Visual Arts: Collaboration feature
Walks for Water
What is an activist? What qualities do all activists have in common? How can art inspire activism? These are all questions the second graders pondered in the spring of 2016 as they researched and learned about global water collection practices. Their final art was displayed at our all-school art show, Water Works.
The initial step in this collaborative art project was the discussion of water walks. Students traced their footprints and began to imagine what terrain people all over the world walk through to get water. Mud, puddles, concrete? Do they see flowers? Bugs? Students filled their paper footprint with these images.
Later, the second graders applied their new understanding and appreciation of water access to a creative project using a 5-gallon jug as their “canvas.” Their goal was to deliver a powerful visual message to our school about this precious resource we often take for granted, and inspire a more thoughtful and gracious mindset around water at Presidio Hill School.
This project was conceived during a conversation about symbols and simplicity in artwork. Each artist came up with a focus for their piece and designed symbols to represent their message. Students also wrote text to accompany their paintings, and integrated facts they had learned during their class research project. After the art show, the jugs were displayed around the school’s water sources to help remind our community to be mindful of excess water usage and appreciate the privilege of our easy access to this precious resource.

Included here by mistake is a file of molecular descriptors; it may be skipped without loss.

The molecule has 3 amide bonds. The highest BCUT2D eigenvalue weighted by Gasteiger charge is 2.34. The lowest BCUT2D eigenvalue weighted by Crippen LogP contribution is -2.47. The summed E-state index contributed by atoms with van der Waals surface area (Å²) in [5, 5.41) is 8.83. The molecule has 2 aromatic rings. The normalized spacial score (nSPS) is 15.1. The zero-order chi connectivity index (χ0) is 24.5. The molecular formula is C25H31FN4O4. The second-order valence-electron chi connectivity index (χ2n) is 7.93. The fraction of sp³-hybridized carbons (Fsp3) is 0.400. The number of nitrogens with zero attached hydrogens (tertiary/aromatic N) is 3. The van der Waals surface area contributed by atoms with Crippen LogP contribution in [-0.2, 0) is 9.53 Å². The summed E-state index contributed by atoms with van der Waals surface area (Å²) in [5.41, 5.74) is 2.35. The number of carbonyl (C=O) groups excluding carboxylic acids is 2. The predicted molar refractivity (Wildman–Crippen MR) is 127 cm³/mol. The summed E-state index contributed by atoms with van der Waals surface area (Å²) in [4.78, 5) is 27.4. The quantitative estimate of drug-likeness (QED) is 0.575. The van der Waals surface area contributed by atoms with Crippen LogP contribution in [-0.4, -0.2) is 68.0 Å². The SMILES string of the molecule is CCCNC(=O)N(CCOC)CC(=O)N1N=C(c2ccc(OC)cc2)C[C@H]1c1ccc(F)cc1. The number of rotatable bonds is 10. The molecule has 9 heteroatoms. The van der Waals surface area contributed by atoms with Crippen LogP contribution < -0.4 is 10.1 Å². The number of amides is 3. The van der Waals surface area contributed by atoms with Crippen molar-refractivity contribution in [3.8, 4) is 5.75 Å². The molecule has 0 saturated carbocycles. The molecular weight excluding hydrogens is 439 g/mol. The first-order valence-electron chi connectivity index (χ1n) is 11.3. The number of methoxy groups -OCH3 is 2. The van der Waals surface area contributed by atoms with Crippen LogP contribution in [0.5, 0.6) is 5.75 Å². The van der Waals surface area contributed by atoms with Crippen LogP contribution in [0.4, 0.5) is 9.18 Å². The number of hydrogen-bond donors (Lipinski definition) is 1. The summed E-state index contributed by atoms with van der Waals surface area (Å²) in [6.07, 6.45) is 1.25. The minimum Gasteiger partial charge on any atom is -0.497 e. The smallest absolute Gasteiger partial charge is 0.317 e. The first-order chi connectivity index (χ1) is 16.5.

From the classroom teacher...
We read and learned about many different women environmental activists and we researched how children live in different places around the world. Through this work, the second graders discovered that poor countries often do not have access to clean water and many problems can arise when a child doesn’t have clean water to drink. Kids often spend many hours walking to get water, which means they can’t do other activities like go to school or play sports. We also engineered water filters to clean contaminated water using materials like gravel, sand, coffee filters and cotton.
The 5-gallon jugs used in this project were gathered by the second graders from local San Francisco restaurants. These same jugs are often used in third-world countries to gather water for daily use. Children and women often carry these jugs miles and miles each day to find water, and this water is often dirty and unhealthy.